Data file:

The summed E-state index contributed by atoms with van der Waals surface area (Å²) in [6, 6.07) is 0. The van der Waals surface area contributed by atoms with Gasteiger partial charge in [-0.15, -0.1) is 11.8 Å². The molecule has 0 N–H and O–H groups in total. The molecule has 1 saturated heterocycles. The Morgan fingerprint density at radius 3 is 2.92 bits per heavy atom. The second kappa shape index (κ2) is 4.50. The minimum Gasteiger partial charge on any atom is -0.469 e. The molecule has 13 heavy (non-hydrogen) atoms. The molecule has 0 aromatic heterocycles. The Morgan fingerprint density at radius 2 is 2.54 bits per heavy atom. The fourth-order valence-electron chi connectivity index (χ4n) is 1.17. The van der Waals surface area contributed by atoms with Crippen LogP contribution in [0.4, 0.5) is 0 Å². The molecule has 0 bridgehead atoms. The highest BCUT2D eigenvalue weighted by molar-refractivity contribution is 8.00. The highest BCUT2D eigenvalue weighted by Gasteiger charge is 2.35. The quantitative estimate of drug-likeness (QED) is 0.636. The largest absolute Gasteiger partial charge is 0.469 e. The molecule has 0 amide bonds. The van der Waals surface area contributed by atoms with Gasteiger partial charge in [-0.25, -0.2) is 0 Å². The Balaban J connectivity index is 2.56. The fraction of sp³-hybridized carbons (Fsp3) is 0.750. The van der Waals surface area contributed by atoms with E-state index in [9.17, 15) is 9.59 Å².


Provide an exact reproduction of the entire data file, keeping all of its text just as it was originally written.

The summed E-state index contributed by atoms with van der Waals surface area (Å²) in [6, 6.07) is 0. The van der Waals surface area contributed by atoms with Gasteiger partial charge in [-0.15, -0.1) is 11.8 Å². The molecule has 0 N–H and O–H groups in total. The molecule has 1 saturated heterocycles. The Morgan fingerprint density at radius 3 is 2.92 bits per heavy atom. The second kappa shape index (κ2) is 4.50. The minimum Gasteiger partial charge on any atom is -0.469 e. The molecule has 13 heavy (non-hydrogen) atoms. The molecule has 0 aromatic heterocycles. The Morgan fingerprint density at radius 2 is 2.54 bits per heavy atom. The fourth-order valence-electron chi connectivity index (χ4n) is 1.17. The van der Waals surface area contributed by atoms with Crippen LogP contribution in [0.4, 0.5) is 0 Å². The molecule has 0 bridgehead atoms. The highest BCUT2D eigenvalue weighted by molar-refractivity contribution is 8.00. The highest BCUT2D eigenvalue weighted by Gasteiger charge is 2.35. The quantitative estimate of drug-likeness (QED) is 0.636. The largest absolute Gasteiger partial charge is 0.469 e. The molecule has 0 amide bonds. The van der Waals surface area contributed by atoms with Gasteiger partial charge in [-0.25, -0.2) is 0 Å². The Balaban J connectivity index is 2.56. The fraction of sp³-hybridized carbons (Fsp3) is 0.750. The van der Waals surface area contributed by atoms with E-state index in [9.17, 15) is 9.59 Å².